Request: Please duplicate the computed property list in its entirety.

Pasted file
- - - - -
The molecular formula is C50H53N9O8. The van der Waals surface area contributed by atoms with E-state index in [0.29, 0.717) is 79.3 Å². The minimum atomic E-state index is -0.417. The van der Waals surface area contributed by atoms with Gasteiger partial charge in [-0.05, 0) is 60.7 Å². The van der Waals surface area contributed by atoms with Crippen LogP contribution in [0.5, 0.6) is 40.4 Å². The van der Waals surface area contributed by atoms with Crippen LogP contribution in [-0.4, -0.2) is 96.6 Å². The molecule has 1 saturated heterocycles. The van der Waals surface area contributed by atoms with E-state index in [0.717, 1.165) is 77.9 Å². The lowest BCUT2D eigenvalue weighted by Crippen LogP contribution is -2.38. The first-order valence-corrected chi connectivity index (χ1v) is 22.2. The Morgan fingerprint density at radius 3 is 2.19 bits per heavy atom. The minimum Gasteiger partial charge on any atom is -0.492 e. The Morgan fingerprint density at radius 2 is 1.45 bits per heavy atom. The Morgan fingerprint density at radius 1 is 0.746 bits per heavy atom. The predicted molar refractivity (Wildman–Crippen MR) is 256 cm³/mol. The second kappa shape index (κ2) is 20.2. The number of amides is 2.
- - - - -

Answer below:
The molecular formula is C50H53N9O8. The van der Waals surface area contributed by atoms with E-state index in [0.29, 0.717) is 79.3 Å². The minimum atomic E-state index is -0.417. The van der Waals surface area contributed by atoms with Gasteiger partial charge in [-0.05, 0) is 60.7 Å². The van der Waals surface area contributed by atoms with Crippen LogP contribution in [0.5, 0.6) is 40.4 Å². The van der Waals surface area contributed by atoms with Crippen LogP contribution in [-0.4, -0.2) is 96.6 Å². The molecule has 1 saturated heterocycles. The van der Waals surface area contributed by atoms with E-state index in [0.717, 1.165) is 77.9 Å². The lowest BCUT2D eigenvalue weighted by Crippen LogP contribution is -2.38. The first-order valence-corrected chi connectivity index (χ1v) is 22.2. The Morgan fingerprint density at radius 3 is 2.19 bits per heavy atom. The minimum Gasteiger partial charge on any atom is -0.492 e. The Morgan fingerprint density at radius 2 is 1.45 bits per heavy atom. The Morgan fingerprint density at radius 1 is 0.746 bits per heavy atom. The predicted molar refractivity (Wildman–Crippen MR) is 256 cm³/mol. The second kappa shape index (κ2) is 20.2. The number of amides is 2.